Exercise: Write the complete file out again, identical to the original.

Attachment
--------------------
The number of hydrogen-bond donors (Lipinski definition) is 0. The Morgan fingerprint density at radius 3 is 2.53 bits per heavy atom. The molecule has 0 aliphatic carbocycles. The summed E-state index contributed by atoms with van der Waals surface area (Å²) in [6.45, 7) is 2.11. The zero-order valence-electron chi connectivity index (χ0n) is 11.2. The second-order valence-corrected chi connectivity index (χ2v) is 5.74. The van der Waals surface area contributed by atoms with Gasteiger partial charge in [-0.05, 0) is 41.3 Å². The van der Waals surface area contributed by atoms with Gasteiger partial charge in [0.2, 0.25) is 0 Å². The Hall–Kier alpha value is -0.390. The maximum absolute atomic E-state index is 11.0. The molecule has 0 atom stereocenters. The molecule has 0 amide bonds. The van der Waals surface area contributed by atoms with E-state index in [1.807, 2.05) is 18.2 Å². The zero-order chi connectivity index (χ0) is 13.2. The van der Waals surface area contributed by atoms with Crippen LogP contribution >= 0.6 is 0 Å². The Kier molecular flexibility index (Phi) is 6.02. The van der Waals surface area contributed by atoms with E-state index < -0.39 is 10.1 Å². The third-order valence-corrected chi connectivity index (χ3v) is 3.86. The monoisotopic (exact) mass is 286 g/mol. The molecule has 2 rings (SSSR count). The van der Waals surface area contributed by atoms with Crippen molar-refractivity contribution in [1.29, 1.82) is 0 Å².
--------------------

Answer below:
The number of hydrogen-bond donors (Lipinski definition) is 0. The Morgan fingerprint density at radius 3 is 2.53 bits per heavy atom. The molecule has 0 aliphatic carbocycles. The summed E-state index contributed by atoms with van der Waals surface area (Å²) in [6.45, 7) is 2.11. The zero-order valence-electron chi connectivity index (χ0n) is 11.2. The second-order valence-corrected chi connectivity index (χ2v) is 5.74. The van der Waals surface area contributed by atoms with Gasteiger partial charge in [-0.05, 0) is 41.3 Å². The van der Waals surface area contributed by atoms with Gasteiger partial charge in [0.2, 0.25) is 0 Å². The Hall–Kier alpha value is -0.390. The maximum absolute atomic E-state index is 11.0. The molecule has 0 atom stereocenters. The molecule has 0 amide bonds. The van der Waals surface area contributed by atoms with E-state index in [1.807, 2.05) is 18.2 Å². The zero-order chi connectivity index (χ0) is 13.2. The van der Waals surface area contributed by atoms with Crippen LogP contribution >= 0.6 is 0 Å². The Kier molecular flexibility index (Phi) is 6.02. The van der Waals surface area contributed by atoms with E-state index < -0.39 is 10.1 Å². The third-order valence-corrected chi connectivity index (χ3v) is 3.86. The monoisotopic (exact) mass is 286 g/mol. The molecule has 2 rings (SSSR count). The van der Waals surface area contributed by atoms with Crippen molar-refractivity contribution in [1.29, 1.82) is 0 Å².